• DHCP servers should service BOOTP clients (though BOOTP clients have no concept of IP address ‘leasing’)

    • A DHCP server will have to make provisions for the simplicity and ignorance of BOOTP clients (especially with address ‘leasing’)

  • BOOTP servers should be able to respond to typical DHCP client requests

    • DHCP clients should prefer an Offer from a DHCP server over a reply from a BOOTP server

  • Routing acting as BOOTP relay agents should also act as DHCP relay agents (and vice versa)


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DHCP Options ‘Utility’ Protocols

  • DHCP does not add fields to the BOOTP message nor does it change the meanings of most fields

  • Most DHCP enhancements are encoded in the options field

  • Options are encoded in TLV (type-length-value) format

  • The most important options for DHCP operation are the DHCP message types

  • There is also a special Option Overload option, which allows the DHCP server to use the SERVER HOST NAME and BOOT FILE NAME fields for transmission of additional DHCP options


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DHCP Message Types ‘Utility’ Protocols

  • DHCP Discover (Client->Server) - Client broadcast to locate available servers

  • DHCP Offer (S->C) - Response from one or more servers to DHCPDISCOVER with offer of configuration parameters

  • DHCP Request (C->S) – Client request in one of the following situations:

    • Accepting configuration parameters from one server and implicitly declining parameters from any other DHCP servers that responded with an offer.

    • Confirming correctness of assigned IP address after some event such as a system reboot

    • Extending the lease on an IP address


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DHCP Message Types ‘Utility’ Protocols

  • DHCP ACK (S->C) - Servers response that the offered configuration parameters are correct and committed to the DHCP client

  • DHCP NAK (S->C) - Server’s response to a client that the client’s notion of its assigned IP address is incorrect or informing a client that its lease has expired

  • DHCP Decline (C->S) - Client informing server that the offered network address is already in use

  • DHCP Release (C->S) - Client informing server that it is relinquishing lease on and use of a particular IP address

  • DHCP Inform (C->S) - Client requesting only local configuration parameters; used when client already has an IP address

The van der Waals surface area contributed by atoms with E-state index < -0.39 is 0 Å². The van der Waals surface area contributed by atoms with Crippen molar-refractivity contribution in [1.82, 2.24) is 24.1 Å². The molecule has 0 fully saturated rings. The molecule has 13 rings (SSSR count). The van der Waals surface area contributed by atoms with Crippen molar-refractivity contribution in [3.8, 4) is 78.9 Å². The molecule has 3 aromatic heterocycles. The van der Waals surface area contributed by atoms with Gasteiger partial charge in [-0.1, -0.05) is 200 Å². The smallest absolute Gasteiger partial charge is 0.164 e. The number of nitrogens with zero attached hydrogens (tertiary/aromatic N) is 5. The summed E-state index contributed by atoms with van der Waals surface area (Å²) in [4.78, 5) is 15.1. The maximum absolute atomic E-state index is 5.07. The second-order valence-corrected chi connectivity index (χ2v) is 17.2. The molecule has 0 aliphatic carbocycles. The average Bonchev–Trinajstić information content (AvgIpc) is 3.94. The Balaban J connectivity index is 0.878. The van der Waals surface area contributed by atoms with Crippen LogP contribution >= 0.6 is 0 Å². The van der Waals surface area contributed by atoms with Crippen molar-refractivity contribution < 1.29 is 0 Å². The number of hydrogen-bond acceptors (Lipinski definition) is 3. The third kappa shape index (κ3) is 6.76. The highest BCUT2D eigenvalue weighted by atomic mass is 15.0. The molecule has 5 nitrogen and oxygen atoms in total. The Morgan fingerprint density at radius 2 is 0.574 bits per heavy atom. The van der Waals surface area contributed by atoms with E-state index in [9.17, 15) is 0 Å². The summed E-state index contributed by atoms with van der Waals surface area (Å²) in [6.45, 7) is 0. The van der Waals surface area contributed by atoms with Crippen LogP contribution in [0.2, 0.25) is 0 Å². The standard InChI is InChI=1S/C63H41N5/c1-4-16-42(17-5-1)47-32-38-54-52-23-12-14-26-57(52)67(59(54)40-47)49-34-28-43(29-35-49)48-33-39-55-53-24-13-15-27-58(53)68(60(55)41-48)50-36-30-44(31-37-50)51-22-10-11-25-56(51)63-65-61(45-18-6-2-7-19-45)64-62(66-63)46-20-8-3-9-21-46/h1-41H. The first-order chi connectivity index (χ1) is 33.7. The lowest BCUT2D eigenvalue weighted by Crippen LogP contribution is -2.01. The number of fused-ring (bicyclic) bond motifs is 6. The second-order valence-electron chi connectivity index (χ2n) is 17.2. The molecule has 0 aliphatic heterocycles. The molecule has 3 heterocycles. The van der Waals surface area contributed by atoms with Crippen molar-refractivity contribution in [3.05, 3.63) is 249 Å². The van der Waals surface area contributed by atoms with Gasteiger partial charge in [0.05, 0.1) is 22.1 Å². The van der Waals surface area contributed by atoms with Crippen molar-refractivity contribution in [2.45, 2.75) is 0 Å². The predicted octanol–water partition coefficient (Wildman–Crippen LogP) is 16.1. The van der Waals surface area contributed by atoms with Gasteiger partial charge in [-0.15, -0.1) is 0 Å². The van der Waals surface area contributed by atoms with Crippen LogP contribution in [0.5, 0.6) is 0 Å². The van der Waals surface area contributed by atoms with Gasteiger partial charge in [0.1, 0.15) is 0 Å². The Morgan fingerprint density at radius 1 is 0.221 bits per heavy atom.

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DHCP State Diagram ‘Utility’ Protocols


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DHCP in Action ‘Utility’ Protocols

  • An example of a client configuration sequence (match with the state diagram in the textbook)

    1. Client boots

    2. Client broadcasts DHCP Discover message

    3. One or more servers responds with a DHCP Offer message containing IP address and network configuration parameters based on the DHCP administrator’s policies

    4. The client chooses one of the DHCP Offer messages and broadcasts a DHCP Request with the chosen server specified in the ‘server identifier’ field – all other DHCP servers that responded with offers know by examining the request that they were not chosen


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DHCP in Action ‘Utility’ Protocols

  • Client configuration example (continued)

    5. The chosen DHCP server receives the Request message and commits the client’s assigned address in its database. The server responds (typically unicast) to the client with a DHCP ACK confirming successful reservation of the IP address

    • If the client detects that the IP address is in use by another host (and they should check using a ping) instead of sending an ACK it should send a DCHP Decline

    • If for some reason the server believes the client is using an incorrect IP address (via the DHCP Request message it received) it will send a DHCP NAK message and the client will be forced to restart the configuration process

      6. After receiving the DHCP ACK the client should be fully configured and able to communicate on the TCP/IP network


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Reading & Homework ‘Utility’ Protocols

  • Reading

    • Comer: Chapters 23 and 24

  • Homework Assignment #3 (due Thursday 6/28)

    • Chapter 13: 13.1

    • Chapter 14: 14.4, 14.9

    • Chapter 15: 15.8, 15.12, and 15.14

    • Chapter 16: 16.4, 16.7, and 16.9

    • Chapter 22: 22.9, 22.11, and 22.12

    • Chapter 23: 23.13 and 23.14

    • A number of organizations run controlled interfaces to their routers that allow limited access to outsiders for troubleshooting. A list of these ‘looking glass’ routers can be found at http://www.caida.org/analysis/routing/reversetrace/ Use at least three routers on different continents to do BGP path lookups and traceroutes to www.apl.jhu.edu. List your results and explain the differences and similarities you see.

  • Note: These five classes cover all the material on the mid-term!